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Summary:

So you think you are a smart investor, the kind who always beats the market, and tells your friends and family what stocks to invest in, and what stocks to sell. You think you can out perform the money managers and investment advisers who collect hefty […]

coverstorlogo.gifSo you think you are a smart investor, the kind who always beats the market, and tells your friends and family what stocks to invest in, and what stocks to sell. You think you can out perform the money managers and investment advisers who collect hefty fees. If yes, then you might be interested in a new service from New York-based start-up, Covestor, likely to launch sometime tomorrow.

Here is how it works:

You sign-up for the service, and plug-in your online brokerage account information and your portfolio shows up on the site, and the system creates its relative performance to the broader indices, sector indices and also creates a risk profile. It’s not a fantasy game; instead it is your real portfolio, where real money is at work.

The site, while no-frills has all the elements you would see on say Morningstar fund screen. You can see a person’s holdings as percentage of their portfolio, with relevant charts and other relevant data. Lets say, you are good at picking broadband stocks; others on Covestor can track your investments. There are shades of social networking, with a built-in reputation system. There are other features that help you gauge the quality of investment information you are getting from a person.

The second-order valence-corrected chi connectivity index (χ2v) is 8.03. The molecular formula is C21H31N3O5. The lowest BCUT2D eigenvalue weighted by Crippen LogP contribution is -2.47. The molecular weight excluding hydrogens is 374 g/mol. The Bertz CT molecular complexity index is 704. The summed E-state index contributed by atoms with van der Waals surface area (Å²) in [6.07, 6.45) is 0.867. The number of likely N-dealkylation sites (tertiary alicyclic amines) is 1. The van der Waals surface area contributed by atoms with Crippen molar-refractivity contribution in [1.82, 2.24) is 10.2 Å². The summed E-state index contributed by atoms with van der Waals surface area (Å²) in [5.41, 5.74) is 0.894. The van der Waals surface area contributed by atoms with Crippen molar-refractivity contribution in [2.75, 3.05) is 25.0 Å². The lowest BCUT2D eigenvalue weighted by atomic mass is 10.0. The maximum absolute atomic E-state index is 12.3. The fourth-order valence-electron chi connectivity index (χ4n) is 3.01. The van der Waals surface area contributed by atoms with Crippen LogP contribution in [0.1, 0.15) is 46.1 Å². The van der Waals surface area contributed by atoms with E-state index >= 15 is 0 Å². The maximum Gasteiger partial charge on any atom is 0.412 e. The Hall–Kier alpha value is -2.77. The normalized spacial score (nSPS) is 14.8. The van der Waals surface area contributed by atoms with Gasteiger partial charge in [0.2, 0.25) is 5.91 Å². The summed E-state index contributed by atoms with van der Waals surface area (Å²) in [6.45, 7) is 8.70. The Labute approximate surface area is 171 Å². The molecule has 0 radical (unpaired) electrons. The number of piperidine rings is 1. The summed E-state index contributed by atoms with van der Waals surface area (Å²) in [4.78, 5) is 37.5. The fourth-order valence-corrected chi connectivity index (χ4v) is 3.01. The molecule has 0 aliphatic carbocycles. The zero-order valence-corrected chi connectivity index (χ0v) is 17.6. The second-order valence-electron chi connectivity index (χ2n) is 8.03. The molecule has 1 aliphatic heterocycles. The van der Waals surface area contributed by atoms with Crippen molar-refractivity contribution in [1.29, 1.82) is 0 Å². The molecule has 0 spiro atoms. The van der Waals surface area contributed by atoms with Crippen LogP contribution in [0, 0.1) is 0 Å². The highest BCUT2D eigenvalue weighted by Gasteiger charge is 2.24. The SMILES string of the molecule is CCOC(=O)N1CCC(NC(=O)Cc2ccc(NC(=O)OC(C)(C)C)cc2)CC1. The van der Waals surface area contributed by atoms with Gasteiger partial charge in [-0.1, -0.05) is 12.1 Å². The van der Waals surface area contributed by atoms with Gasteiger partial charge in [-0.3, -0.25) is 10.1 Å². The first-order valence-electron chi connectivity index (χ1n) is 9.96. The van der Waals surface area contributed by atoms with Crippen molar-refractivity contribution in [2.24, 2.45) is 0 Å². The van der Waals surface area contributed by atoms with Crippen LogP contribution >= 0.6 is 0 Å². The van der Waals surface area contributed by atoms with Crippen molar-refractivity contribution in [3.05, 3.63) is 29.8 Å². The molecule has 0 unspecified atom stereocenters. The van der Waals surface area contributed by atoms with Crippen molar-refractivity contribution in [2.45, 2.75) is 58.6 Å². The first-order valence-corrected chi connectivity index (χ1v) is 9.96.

If the “covestors” agree with your investment style, then these covestors can allocate say a small portion of their own investment dollars to mimic your investment style. The more successful you are, the more followers you get. Think of yourself as their virtual money manager – an attractive proposition for those who take (very vocal) pride in their investing prowess. It is not that different from a blog, where unique voice or view points lead to a ‘following.’

“The idea came to me, when I heard from my contacts in the investment business, that hedge funds were asking research firms to put their ideas on the web so that they can track them,” says Richard ‘Rikki’ Tahta, who has co-founded the company along with two other co-founders, Perry Blacher and Simon Veingard, a few months ago. They have raised $1 million in funding from angel investors.

Tahta is a repeat entrepreneur who has been involved with four start-ups in the financial information sector. “With the advent of zero commission brokerage accounts, the friction of replicating six people in my own portfolio has vanished,” says Tahta, pointing to new offerings from Banc of America. One of the first thoughts that crossed my mind after hearing Tahta describe his company: isn’t this a system ripe for being gamed, especially when the site is a tear away success, and the portfolio’s following becomes a self fulfilling prophecy. The followers’ actions can have a negative impact on a highly illiquid stock, pushing it higher, making the system prone to manipulation.

“Since you actually need to spend to build a reputation, and all your information is with the brokerage, the potential of gaming the system is pretty low,” says Tahta. I still remain unconvinced – and that’s a challenge Covester will have to overcome before it can be deemed a success.

  1. How is this better than socialpicks, and do they really expect me to plug in my brokerage account info? Seriously? No way.

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  2. I was thinking this was good until I found there’s no way to make money off your good research and hard work.

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  3. In a phrase: f*ck that – who’d be stupid enough to give up their brokerage info to some startup with $1m in the bank? Scary if people actually sign up….and all for just ego.